- failure to inform the patient that the prescribed multivitamins must contain thiamine.
Consultants who reviewed the case were not supportive of the general surgeon. They felt that her actions fell below the standard of care by not monitoring the patient postoperatively for nausea, vomiting, and symptoms of dehydration or vitamin deficiency.
To support their allegations against the bariatric center, the plaintiffs pointed to the center’s Patient Education Manual that stated, “…the patient’s nutritional status after surgery is vitally important because vitamin deficiency can cause illness, weakness, and death…the Bariatric Center will monitor the postoperative nutritional status of the patient and draw lab work to monitor the patient’s lab values.” None of these labs were drawn.
This case was settled on behalf of the general surgeon and the bariatric center. The liability issues, coupled with the permanent nature of the patient’s injury, led to the decision to settle this case.
Risk management considerations
Nutritional deficiencies are well-known complications following bariatric weight loss surgery. “Wernicke-Korsakoff Syndrome is the best known complication of thiamine (vitamin B1) deficiency. The term refers to two different syndromes, each representing a different stage of the disease. Wernicke encephalopathy (WE) is an acute syndrome requiring emergent treatment to prevent death and neurologic morbidity. Korsakoff syndrome (KS) refers to a chronic neurologic condition that usually occurs as a consequence of WE.” (1)
A high index of clinical suspicion is required when treating patients with a history of bariatric surgery presenting to any health care provider with symptoms suggestive of WE. In this case, there were several instances where a breakdown in communication and patient care occurred.
Patient care breakdown
Not ordering nutritional studies, per the center’s Patient Education Manual, when the patient reported neurological symptoms was a breakdown in patient care. Other cases have been documented in which the appropriate lab work was ordered, but not completed. Developing and consistently following procedures for monitoring and acting on test results helps to prevent overlooking troubling test results.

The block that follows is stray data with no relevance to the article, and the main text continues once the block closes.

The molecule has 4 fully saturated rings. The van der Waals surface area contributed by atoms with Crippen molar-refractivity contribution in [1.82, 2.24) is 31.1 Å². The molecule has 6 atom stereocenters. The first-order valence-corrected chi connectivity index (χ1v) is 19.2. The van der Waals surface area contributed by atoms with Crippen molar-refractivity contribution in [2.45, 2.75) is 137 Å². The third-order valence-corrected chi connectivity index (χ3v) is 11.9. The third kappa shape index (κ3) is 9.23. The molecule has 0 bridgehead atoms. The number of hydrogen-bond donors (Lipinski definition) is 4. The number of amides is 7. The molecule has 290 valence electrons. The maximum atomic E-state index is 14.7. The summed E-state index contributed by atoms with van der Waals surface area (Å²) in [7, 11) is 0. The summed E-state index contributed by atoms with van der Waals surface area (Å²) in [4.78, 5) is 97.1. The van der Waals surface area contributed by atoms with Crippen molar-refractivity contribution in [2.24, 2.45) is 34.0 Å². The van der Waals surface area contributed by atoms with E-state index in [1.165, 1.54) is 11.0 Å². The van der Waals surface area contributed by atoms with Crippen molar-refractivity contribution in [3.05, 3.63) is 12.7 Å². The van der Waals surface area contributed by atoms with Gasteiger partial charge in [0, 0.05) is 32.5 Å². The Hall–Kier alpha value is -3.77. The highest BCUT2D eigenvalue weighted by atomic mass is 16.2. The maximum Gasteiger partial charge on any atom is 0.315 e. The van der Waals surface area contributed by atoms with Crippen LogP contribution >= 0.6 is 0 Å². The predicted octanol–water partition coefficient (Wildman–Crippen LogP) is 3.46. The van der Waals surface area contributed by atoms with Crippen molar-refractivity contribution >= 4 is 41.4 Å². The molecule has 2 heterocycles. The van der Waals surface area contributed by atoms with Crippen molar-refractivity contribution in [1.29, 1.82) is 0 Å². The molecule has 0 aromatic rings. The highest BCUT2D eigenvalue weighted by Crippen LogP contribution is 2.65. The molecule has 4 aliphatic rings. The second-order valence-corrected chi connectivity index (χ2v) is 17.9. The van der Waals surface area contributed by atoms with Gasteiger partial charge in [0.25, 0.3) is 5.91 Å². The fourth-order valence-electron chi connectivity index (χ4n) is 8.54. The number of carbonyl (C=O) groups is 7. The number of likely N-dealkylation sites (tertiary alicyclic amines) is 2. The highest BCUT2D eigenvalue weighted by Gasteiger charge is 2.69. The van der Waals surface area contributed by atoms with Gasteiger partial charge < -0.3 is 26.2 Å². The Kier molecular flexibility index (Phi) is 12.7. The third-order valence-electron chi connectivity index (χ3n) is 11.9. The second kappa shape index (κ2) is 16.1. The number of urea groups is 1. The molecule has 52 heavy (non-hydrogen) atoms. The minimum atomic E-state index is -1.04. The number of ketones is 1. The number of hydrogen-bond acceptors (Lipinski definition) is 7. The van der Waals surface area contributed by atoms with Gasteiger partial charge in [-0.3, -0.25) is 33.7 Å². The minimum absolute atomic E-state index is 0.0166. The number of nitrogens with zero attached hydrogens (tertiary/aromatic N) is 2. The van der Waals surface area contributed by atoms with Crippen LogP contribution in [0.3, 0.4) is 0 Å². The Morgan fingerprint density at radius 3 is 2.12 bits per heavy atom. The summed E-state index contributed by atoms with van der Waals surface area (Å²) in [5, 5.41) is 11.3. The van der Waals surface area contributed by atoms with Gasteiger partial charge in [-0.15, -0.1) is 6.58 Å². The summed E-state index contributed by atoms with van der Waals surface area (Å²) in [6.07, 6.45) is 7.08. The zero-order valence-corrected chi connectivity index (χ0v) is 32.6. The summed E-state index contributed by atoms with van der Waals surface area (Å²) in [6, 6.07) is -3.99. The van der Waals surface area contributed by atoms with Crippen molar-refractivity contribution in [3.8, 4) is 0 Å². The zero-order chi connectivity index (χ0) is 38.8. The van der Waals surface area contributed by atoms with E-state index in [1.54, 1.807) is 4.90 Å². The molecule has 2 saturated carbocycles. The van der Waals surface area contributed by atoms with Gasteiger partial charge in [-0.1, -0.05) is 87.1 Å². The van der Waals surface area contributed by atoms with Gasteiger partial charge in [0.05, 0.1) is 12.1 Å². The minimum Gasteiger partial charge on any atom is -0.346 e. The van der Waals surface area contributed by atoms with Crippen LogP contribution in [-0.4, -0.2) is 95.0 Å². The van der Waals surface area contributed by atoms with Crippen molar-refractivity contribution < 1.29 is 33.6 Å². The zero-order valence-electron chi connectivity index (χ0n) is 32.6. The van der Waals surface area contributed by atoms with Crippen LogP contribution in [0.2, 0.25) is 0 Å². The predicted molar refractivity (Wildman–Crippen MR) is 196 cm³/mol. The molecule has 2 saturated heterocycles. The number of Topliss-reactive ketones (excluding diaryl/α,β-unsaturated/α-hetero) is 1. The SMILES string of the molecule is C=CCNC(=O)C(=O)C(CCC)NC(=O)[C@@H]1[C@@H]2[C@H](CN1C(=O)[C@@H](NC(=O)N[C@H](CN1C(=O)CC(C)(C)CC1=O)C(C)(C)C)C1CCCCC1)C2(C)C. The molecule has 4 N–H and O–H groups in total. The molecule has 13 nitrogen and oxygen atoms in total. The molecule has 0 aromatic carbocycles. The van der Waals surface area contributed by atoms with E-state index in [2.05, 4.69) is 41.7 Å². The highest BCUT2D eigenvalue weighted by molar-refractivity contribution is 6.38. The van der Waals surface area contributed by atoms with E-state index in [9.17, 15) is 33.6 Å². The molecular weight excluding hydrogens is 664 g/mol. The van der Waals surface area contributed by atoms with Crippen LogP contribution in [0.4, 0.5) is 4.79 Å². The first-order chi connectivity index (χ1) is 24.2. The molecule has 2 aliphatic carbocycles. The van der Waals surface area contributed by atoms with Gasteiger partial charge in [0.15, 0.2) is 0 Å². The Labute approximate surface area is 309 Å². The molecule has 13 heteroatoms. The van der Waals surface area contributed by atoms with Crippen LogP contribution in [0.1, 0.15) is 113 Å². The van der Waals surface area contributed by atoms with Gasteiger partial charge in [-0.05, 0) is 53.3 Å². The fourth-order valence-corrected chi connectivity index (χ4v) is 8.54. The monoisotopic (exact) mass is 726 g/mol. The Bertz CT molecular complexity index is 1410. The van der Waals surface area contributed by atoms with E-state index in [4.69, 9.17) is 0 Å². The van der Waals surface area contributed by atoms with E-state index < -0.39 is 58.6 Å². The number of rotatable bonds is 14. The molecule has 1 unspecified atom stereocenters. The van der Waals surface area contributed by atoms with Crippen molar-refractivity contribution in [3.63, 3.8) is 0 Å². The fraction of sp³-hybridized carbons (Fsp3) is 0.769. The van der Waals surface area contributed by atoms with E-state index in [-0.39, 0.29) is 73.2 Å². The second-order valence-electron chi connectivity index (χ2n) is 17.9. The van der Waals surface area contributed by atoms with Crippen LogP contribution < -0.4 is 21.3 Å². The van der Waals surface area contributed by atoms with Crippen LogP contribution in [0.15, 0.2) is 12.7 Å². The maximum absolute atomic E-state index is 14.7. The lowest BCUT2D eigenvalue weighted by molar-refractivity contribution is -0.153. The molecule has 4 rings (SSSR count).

Effective communication between staff members and physicians is critical. The general surgeon in this case denied knowing about the change in vitamins and would not have authorized it.
Written policies and procedures regarding patient triage and communication among clinical staff is an important tool that can help ensure each person understands their responsibilities.
Patient phone call documentation is recommended, including any instructions given to the patient. It is important to document these phone calls as over time it may become difficult to remember what was discussed and what instructions were given. In addition to aiding continuing quality care, this documentation can become valuable in defending a medical liability claim.
Written policy and procedures
When training manuals and patient education materials are updated, it is important to communicate these changes to staff members and ensure they are properly trained and compliant. Have staff members sign and date the manual as acknowledgement that they have read and understand the changes.
1. UpToDate. Wernicke encephalopathy. Available at http://www.uptodate.com/contents/wernicke-encephalopathy. Accessed December 1, 2016.